ICD-10-CM Code D02.21

Carcinoma in situ of right bronchus and lung

Version 2021 Billable Code Neoplasm CaInSitu

Valid for Submission

D02.21 is a billable code used to specify a medical diagnosis of carcinoma in situ of right bronchus and lung. The code is valid for the fiscal year 2021 for the submission of HIPAA-covered transactions. The ICD-10-CM code D02.21 might also be used to specify conditions or terms like carcinoma in situ of bronchus and lung, carcinoma in situ of bronchus and lung, carcinoma in situ of bronchus and lung, carcinoma in situ of bronchus and lung, carcinoma in situ of bronchus of right lower lobe, carcinoma in situ of bronchus of right middle lobe, etc

The following anatomical sites found in the Table of Neoplasms apply to this code given the correct histological behavior: Neoplasm, neoplastic bronchus middle lobe of lung or Neoplasm, neoplastic lung middle lobe .

ICD-10:D02.21
Short Description:Carcinoma in situ of right bronchus and lung
Long Description:Carcinoma in situ of right bronchus and lung

Synonyms

The following clinical terms are approximate synonyms or lay terms that might be used to identify the correct diagnosis code:

  • Carcinoma in situ of bronchus and lung
  • Carcinoma in situ of bronchus and lung
  • Carcinoma in situ of bronchus and lung
  • Carcinoma in situ of bronchus and lung
  • Carcinoma in situ of bronchus of right lower lobe
  • Carcinoma in situ of bronchus of right middle lobe
  • Carcinoma in situ of bronchus of right upper lobe
  • Carcinoma in situ of lower lobe bronchus and lung
  • Carcinoma in situ of middle lobe bronchus and lung
  • Carcinoma in situ of right lower lobe of lung
  • Carcinoma in situ of right middle lobe of lung
  • Carcinoma in situ of right upper lobe of lung
  • Carcinoma in situ of upper lobe bronchus and lung
  • Neoplasm of bronchus of right lower lobe
  • Neoplasm of bronchus of right middle lobe
  • Neoplasm of bronchus of right upper lobe

Diagnostic Related Groups

The ICD-10 code D02.21 is grouped in the following groups for version MS-DRG V38.0 What are Diagnostic Related Groups?
The Diagnostic Related Groups (DRGs) are a patient classification scheme which provides a means of relating the type of patients a hospital treats. The DRGs divides all possible principal diagnoses into mutually exclusive principal diagnosis areas referred to as Major Diagnostic Categories (MDC).
applicable from 10/01/2020 through 09/30/2021.

  • 180 - RESPIRATORY NEOPLASMS WITH MCC
  • 181 - RESPIRATORY NEOPLASMS WITH CC
  • 182 - RESPIRATORY NEOPLASMS WITHOUT CC/MCC

Convert D02.21 to ICD-9

  • 231.2 - Ca in situ bronchus/lung (Approximate Flag)

Code Classification

  • Neoplasms (C00–D48)
    • In situ neoplasms (D00-D09)
      • Carcinoma in situ of middle ear and respiratory system (D02)

Code History

  • FY 2016 - New Code, effective from 10/1/2015 through 9/30/2016
    (First year ICD-10-CM implemented into the HIPAA code set)
  • FY 2017 - No Change, effective from 10/1/2016 through 9/30/2017
  • FY 2018 - No Change, effective from 10/1/2017 through 9/30/2018
  • FY 2019 - No Change, effective from 10/1/2018 through 9/30/2019
  • FY 2020 - No Change, effective from 10/1/2019 through 9/30/2020
  • FY 2021 - No Change, effective from 10/1/2020 through 9/30/2021

Table of Neoplasms

The code D02.21 is included in the table of neoplasms by anatomical site. For each site there are six possible code numbers according to whether the neoplasm in question is malignant, benign, in situ, of uncertain behavior, or of unspecified nature. The description of the neoplasm will often indicate which of the six columns is appropriate.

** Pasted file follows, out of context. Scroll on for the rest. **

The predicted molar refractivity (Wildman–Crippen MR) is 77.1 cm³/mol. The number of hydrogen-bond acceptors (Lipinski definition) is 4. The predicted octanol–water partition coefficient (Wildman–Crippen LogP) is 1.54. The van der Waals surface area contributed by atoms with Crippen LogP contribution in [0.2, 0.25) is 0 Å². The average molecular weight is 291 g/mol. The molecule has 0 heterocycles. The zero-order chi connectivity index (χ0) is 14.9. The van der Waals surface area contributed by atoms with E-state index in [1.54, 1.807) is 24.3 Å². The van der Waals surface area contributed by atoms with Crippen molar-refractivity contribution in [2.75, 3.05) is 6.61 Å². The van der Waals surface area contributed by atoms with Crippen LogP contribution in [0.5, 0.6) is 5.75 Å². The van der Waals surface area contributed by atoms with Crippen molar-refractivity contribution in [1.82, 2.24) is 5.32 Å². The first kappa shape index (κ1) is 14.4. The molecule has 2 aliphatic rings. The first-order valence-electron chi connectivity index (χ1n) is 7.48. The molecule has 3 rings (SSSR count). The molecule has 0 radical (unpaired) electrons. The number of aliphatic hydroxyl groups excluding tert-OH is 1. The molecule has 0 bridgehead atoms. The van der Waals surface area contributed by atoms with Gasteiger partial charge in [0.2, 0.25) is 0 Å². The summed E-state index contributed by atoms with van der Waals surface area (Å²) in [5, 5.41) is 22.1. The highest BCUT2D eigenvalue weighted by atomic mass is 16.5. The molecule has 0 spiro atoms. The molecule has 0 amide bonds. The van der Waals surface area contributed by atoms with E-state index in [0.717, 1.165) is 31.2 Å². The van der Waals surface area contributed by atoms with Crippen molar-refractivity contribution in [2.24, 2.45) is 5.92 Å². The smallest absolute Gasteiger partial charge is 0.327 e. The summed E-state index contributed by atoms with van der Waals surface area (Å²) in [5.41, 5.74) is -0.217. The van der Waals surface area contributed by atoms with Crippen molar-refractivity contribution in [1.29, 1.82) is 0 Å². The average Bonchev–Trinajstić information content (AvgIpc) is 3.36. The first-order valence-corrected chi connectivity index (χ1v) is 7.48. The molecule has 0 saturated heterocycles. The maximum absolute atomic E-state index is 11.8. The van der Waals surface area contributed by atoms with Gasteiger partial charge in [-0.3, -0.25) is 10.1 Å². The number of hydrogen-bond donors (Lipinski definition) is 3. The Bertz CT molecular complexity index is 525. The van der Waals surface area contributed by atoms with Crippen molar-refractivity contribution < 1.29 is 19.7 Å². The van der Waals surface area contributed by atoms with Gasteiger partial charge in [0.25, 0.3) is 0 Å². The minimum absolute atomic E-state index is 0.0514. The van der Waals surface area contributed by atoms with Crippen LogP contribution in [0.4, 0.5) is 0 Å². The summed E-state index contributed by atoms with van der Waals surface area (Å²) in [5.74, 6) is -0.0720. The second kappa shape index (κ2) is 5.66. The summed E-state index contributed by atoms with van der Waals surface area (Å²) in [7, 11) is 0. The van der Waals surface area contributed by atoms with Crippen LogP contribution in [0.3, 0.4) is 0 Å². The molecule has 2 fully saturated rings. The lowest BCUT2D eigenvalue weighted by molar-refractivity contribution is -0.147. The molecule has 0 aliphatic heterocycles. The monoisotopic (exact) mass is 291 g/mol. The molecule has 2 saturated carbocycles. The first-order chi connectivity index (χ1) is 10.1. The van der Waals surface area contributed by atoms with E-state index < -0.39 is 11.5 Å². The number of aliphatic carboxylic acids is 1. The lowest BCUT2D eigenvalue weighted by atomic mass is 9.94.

Where such descriptors are not present, the remainder of the Index should be consulted where guidance is given to the appropriate column for each morphological (histological) variety listed. However, the guidance in the Index can be overridden if one of the descriptors mentioned above is present.

Neoplasm, neoplastic Malignant
Primary
Malignant
Secondary
CaInSitu Benign Uncertain
Behavior
Unspecified
Behavior
»Neoplasm, neoplastic
  »bronchus
    »middle lobe of lung
C34.2C78.0D02.21D14.31D38.1D49.1
»Neoplasm, neoplastic
  »lung
    »middle lobe
C34.2C78.0D02.21D14.31D38.1D49.1

Information for Patients


Lung Cancer

Also called: Bronchogenic carcinoma

Lung cancer is one of the most common cancers in the world. It is a leading cause of cancer death in men and women in the United States. Cigarette smoking causes most lung cancers. The more cigarettes you smoke per day and the earlier you started smoking, the greater your risk of lung cancer. High levels of pollution, radiation and asbestos exposure may also increase risk.

Common symptoms of lung cancer include

  • A cough that doesn't go away and gets worse over time
  • Constant chest pain
  • Coughing up blood
  • Shortness of breath, wheezing, or hoarseness
  • Repeated problems with pneumonia or bronchitis
  • Swelling of the neck and face
  • Loss of appetite or weight loss
  • Fatigue

Doctors diagnose lung cancer using a physical exam, imaging, and lab tests. Treatment depends on the type, stage, and how advanced it is. Treatments include surgery, chemotherapy, radiation therapy, and targeted therapy. Targeted therapy uses substances that attack cancer cells without harming normal cells.

NIH: National Cancer Institute

  • After chemotherapy - discharge (Medical Encyclopedia)
  • Coughing up blood (Medical Encyclopedia)
  • Lung cancer (Medical Encyclopedia)
  • Lung cancer - non-small cell (Medical Encyclopedia)
  • Lung cancer - small cell (Medical Encyclopedia)
  • Lung PET scan (Medical Encyclopedia)
  • Lung surgery (Medical Encyclopedia)
  • Metastatic cancer to the lung (Medical Encyclopedia)
  • Solitary pulmonary nodule (Medical Encyclopedia)

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